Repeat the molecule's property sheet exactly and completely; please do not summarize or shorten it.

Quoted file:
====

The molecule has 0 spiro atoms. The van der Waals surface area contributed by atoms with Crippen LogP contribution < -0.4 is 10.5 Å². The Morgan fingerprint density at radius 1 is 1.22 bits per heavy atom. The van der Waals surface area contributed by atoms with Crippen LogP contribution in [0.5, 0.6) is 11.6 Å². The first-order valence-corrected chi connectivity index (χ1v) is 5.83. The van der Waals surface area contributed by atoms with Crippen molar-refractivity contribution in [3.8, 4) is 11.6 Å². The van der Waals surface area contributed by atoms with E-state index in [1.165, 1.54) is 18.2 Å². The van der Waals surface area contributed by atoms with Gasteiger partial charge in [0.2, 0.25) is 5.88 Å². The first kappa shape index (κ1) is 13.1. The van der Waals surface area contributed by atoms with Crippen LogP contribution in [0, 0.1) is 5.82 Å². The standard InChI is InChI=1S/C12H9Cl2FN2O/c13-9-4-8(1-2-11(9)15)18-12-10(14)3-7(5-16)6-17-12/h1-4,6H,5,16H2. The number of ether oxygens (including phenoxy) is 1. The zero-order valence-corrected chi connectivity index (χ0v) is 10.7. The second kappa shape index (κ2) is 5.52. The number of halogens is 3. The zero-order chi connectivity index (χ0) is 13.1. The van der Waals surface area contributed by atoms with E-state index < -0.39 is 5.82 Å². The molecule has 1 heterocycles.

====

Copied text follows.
The molecule has 0 spiro atoms. The van der Waals surface area contributed by atoms with Crippen LogP contribution < -0.4 is 10.5 Å². The Morgan fingerprint density at radius 1 is 1.22 bits per heavy atom. The van der Waals surface area contributed by atoms with Crippen LogP contribution in [0.5, 0.6) is 11.6 Å². The first-order valence-corrected chi connectivity index (χ1v) is 5.83. The van der Waals surface area contributed by atoms with Crippen molar-refractivity contribution in [3.8, 4) is 11.6 Å². The van der Waals surface area contributed by atoms with E-state index in [1.165, 1.54) is 18.2 Å². The van der Waals surface area contributed by atoms with Gasteiger partial charge in [0.2, 0.25) is 5.88 Å². The first kappa shape index (κ1) is 13.1. The van der Waals surface area contributed by atoms with Crippen LogP contribution in [0, 0.1) is 5.82 Å². The standard InChI is InChI=1S/C12H9Cl2FN2O/c13-9-4-8(1-2-11(9)15)18-12-10(14)3-7(5-16)6-17-12/h1-4,6H,5,16H2. The number of ether oxygens (including phenoxy) is 1. The zero-order valence-corrected chi connectivity index (χ0v) is 10.7. The second kappa shape index (κ2) is 5.52. The number of halogens is 3. The zero-order chi connectivity index (χ0) is 13.1. The van der Waals surface area contributed by atoms with E-state index < -0.39 is 5.82 Å². The molecule has 1 heterocycles.